This is how it began. My sister Anna, a brilliant and witty writer, suggested that we should try to write a romance novel according to the guidelines published by Mills & Boon. Not as easy as it sounds, apparently. She created a finely judged opening paragraph and sent it to me. And, intoxicated by the stylistic possibilities that are simply not offered by my usual literary output of press releases on Bedfordshire’s latest social housing project, I have taken up the gauntlet. The idea is that we will take it in turns to develop the story, in full view of you, dear reader.

We are taking this project seriously, but I am already acutely aware that writing about simmering desire with one’s own sister might be possible only with tongue tentatively in cheek. We have agreed not to discuss our plot ideas, so the novel will unfold as unpredictably to us as to our readers. This could lead to trouble later on, but for now it seems a very liberating way to start.

Who knows where this project will take us? To the dizzying heights of publication by the world’s leading romance brand? Probably not. But wherever we end up, it should be fun getting there…

Friday, 21 October 2011

Part 4 – Issues of integrity

It’s no good, I can’t have them sharing a room; it might raise too many questions about Topaz’s integrity later on. I feel protective of her already, even though all I know about her so far is that she has swelling breasts and long legs.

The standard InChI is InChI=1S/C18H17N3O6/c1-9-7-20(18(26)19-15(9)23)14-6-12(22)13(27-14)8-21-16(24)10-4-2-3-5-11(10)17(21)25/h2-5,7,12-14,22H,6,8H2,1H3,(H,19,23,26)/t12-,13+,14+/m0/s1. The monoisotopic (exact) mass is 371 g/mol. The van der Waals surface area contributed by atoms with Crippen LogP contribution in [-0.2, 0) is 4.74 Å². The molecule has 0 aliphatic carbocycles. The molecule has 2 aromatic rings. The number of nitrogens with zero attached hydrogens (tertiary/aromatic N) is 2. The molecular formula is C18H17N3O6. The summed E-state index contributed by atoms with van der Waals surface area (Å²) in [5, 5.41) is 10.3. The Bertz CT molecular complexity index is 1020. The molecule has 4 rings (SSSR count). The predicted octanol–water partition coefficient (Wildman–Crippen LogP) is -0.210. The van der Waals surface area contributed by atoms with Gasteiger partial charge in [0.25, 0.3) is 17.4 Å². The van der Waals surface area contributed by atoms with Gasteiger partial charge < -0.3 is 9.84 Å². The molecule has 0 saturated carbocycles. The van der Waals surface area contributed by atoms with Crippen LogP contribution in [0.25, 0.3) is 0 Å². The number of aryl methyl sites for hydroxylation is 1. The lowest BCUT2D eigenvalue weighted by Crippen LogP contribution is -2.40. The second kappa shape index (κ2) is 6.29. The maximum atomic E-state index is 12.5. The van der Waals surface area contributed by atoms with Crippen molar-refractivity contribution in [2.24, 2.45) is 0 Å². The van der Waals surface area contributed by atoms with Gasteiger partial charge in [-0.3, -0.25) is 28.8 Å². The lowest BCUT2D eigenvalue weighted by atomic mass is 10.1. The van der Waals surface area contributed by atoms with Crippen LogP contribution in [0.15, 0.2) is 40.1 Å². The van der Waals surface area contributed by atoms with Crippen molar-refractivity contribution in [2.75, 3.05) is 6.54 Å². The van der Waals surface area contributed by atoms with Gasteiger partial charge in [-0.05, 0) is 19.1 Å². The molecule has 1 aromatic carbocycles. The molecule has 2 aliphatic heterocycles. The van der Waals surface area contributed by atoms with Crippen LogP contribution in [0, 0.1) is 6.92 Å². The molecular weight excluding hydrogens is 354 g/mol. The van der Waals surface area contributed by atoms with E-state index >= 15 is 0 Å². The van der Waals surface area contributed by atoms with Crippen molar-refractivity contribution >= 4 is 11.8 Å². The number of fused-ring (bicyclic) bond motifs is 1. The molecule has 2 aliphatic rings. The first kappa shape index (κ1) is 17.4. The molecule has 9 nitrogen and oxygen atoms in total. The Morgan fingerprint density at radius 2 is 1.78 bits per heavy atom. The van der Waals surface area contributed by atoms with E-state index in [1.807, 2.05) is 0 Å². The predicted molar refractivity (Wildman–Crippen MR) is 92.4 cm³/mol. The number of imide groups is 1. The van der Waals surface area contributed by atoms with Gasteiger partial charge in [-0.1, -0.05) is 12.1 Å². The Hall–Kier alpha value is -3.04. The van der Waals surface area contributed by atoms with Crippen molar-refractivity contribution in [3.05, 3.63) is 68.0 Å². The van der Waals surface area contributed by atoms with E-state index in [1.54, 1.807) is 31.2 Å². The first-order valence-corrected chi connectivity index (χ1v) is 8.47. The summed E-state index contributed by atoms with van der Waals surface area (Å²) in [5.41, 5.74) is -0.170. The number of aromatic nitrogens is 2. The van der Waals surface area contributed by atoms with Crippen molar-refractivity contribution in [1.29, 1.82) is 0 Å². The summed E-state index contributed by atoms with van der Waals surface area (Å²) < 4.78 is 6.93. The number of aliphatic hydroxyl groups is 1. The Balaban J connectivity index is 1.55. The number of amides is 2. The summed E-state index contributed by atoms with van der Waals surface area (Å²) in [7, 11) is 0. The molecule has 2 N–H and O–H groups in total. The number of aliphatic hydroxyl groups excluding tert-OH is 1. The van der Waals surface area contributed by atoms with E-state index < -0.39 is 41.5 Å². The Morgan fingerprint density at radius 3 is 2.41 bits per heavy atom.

Mind you, talking of integrity, I don’t know how we’re going to get her away from Terence without making her appear fickle. I’m starting to feel protective of him, too, and don’t want him to be hurt. It feels like being the parent of a toddler all over again.

Part 4 (by Oliver)

No. The beach glimmered silver and the breezes still teased the bougainvillia blossom that fringed the shore, but the only thing that betrayed Cleft’s presence was a scuffle of sand and a trail of his large footprints leading out of sight.

‘Dear.’ Terence’s soft voice was surprisingly – annoyingly – close. Topaz turned and sighed at the sight of his pyjamas buttoned high, his eyes squinting slightly as they always did when he had taken off his spectacles.

‘Beddy-byes for you,’ he said. ‘We’ve an early start tomorrow, if we’re to get to the building site by nine. I’ve arranged for the foreman to meet us at the bottom of the mountain so that he can drive us up in his jeep. Mustn’t be late for him.’

Funny how suddenly things change, thought Topaz. Yesterday she had been excited at the prospect of seeing the site of the house Terence was building for her high in the mountains. Now that she knew what excitement really felt like, the house had lost its allure.

‘All right,’ she said, flatly. ‘Good night, Terence.’ And she went into the adjoining bedroom and closed the door.

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